The Palazzo della Signoria’s remoteness from the center of old Rasenna showed how little the Scaligeri had paid attention to the collective voice of other towers; it was also the reason it had survived the Wave—survived, though not escaped: to reach the Speakers’ Chamber, the men had to wade through a braccia of stagnant water. The mildew encasing the outer hall’s pillars like tired ivy and the way the pillars were doubled in the inky cold water made normally unimaginative men see the Speakers’ Chamber as an ancient, mottled crypt within a winter forest, a crypt wherein the quick petitioned the unheeding dead. Sitting in their sodden shoes, they yearned to adjourn even before they had begun, and now meetings were called only in crisis, so loathed was the Chamber.

Giovanni glanced at the old Rasenneisi crest on the door as they entered. Gold leaf was peeling from the crudely carved Lion, and the red was barely visible. He felt ashamed that his country left vanquished enemies alive only from the neck up, with enough blood to generate income but not a drop more.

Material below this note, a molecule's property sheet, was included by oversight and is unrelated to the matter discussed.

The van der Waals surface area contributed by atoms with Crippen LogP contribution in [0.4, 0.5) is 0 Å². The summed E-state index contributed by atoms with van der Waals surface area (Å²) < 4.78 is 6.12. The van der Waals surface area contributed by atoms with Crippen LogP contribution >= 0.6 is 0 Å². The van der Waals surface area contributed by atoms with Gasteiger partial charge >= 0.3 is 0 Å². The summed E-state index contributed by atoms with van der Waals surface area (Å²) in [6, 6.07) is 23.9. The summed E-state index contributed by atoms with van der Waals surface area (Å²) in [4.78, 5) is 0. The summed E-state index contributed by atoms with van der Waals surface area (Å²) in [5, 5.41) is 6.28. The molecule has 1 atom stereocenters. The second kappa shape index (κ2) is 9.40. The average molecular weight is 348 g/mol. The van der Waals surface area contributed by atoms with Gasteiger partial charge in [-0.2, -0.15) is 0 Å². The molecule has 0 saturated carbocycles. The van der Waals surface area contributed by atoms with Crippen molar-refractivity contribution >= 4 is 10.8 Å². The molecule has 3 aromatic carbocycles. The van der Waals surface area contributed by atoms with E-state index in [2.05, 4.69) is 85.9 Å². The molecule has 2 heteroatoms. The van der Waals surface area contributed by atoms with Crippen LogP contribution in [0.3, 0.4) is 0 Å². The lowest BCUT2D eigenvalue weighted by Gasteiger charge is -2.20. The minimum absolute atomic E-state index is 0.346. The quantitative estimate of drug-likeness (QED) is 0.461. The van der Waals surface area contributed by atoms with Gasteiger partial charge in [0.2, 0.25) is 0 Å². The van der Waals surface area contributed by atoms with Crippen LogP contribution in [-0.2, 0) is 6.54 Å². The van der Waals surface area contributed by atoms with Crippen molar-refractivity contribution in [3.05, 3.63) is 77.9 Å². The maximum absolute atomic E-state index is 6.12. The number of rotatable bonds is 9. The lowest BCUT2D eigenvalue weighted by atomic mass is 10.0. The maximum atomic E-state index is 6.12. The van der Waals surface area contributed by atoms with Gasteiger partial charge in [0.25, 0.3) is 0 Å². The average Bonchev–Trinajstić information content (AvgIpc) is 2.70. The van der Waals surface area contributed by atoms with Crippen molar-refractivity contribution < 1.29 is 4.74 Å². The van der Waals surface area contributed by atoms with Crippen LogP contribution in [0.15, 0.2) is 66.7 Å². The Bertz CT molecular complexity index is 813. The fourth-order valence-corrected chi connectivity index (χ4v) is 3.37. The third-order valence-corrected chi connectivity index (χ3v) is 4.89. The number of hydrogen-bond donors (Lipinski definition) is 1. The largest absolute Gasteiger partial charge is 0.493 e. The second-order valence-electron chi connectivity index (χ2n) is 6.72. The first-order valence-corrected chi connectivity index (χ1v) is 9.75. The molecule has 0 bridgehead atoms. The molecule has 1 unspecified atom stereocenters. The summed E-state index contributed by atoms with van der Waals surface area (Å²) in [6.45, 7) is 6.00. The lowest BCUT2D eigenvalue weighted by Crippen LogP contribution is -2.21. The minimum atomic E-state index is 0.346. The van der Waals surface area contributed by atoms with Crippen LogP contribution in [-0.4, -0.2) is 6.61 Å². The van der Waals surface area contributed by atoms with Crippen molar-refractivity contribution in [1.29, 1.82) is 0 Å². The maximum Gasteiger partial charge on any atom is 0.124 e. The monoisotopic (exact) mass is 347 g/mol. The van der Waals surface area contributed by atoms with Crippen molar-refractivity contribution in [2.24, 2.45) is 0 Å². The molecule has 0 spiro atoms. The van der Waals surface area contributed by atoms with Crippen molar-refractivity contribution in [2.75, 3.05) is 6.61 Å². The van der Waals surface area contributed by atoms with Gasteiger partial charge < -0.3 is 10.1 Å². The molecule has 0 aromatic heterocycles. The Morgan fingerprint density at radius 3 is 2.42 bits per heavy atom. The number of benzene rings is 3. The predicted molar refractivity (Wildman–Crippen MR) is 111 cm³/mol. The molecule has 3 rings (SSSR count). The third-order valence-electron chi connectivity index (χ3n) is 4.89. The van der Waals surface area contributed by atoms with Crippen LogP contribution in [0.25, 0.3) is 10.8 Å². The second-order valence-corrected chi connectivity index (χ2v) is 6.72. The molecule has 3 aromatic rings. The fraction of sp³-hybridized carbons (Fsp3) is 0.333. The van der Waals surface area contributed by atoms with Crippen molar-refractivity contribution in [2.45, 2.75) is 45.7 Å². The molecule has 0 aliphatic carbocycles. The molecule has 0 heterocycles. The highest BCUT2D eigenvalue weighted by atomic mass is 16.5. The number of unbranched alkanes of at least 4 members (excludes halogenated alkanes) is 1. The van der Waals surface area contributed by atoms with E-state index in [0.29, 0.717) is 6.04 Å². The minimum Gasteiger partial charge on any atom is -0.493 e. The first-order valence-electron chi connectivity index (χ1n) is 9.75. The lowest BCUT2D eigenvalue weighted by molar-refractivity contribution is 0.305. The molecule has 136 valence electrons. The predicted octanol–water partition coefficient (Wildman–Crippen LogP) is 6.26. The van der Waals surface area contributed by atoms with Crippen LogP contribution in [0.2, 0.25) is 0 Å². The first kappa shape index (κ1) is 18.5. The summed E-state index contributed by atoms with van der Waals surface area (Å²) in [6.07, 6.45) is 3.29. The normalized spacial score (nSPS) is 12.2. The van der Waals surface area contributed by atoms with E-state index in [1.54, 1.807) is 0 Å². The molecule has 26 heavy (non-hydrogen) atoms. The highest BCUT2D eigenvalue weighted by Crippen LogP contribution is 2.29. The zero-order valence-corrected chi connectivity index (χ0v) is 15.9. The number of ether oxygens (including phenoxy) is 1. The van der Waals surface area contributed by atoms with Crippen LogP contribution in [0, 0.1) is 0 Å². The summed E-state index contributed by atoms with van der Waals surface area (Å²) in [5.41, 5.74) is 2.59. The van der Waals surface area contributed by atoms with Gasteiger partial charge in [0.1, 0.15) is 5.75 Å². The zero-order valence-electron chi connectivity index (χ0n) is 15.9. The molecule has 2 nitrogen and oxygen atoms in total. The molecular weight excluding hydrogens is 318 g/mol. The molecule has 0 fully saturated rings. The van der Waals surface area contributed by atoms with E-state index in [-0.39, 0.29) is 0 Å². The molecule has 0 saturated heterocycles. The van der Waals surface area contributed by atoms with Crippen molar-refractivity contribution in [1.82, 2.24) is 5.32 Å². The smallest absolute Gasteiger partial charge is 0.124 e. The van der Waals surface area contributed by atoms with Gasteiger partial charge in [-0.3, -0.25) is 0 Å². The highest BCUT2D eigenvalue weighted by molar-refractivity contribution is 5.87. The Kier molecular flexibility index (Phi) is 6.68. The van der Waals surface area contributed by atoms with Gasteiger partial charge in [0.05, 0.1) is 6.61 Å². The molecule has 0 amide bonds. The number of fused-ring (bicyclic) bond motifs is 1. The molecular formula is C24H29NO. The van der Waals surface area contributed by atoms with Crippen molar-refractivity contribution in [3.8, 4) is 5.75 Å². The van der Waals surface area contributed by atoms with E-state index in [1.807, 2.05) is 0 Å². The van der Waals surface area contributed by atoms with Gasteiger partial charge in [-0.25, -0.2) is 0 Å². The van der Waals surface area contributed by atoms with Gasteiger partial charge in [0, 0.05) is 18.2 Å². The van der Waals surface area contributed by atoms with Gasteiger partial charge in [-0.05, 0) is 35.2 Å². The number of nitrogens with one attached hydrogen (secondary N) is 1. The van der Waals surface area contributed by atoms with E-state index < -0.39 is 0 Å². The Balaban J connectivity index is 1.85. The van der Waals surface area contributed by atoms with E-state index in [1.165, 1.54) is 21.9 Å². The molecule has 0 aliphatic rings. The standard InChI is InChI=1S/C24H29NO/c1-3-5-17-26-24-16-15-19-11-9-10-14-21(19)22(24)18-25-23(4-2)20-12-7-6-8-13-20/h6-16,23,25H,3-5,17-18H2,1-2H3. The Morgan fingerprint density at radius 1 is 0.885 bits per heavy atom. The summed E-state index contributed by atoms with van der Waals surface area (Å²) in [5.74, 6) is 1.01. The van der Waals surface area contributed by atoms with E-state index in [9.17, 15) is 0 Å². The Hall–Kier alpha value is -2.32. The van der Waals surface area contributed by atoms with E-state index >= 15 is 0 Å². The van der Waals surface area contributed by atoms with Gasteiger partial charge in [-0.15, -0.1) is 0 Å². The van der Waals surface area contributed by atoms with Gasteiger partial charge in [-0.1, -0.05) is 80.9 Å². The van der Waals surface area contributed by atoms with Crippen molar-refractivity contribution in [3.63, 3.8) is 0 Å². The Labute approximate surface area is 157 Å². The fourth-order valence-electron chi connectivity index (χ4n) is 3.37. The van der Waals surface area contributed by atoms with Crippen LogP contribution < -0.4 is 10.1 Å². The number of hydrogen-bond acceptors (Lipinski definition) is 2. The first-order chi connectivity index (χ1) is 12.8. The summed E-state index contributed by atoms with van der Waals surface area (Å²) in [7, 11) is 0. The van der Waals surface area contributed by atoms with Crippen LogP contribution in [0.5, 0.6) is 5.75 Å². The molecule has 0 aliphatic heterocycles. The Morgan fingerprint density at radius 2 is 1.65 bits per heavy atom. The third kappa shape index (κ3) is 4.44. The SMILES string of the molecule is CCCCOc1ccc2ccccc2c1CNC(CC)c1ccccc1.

As they came to the Chamber door, the Doctor whispered, “Captain, know that people will say things in here intending the opposite. If you need help—and I think you will—come see me. I’m a good friend.”

Giovanni had sensed tension talking to the boy and the Contessa. Like this rotting palazzo, Rasenna was on a precipice, and contrary to the Apprentices’ recommendation, he believed he must maintain independence if he was to accomplish his mission. He said nothing but pulled his sleeve from the Doctor’s grasp.

Amused, the Doctor let him go ahead. “Keep an eye on the wolf cub,” he whispered to Sofia.

She took Valerius’s arm. “Come along,
principino
. The town fathers tend to express themselves undiplomatically.”

Valerius laughed. “About Concord? Now I really want in.”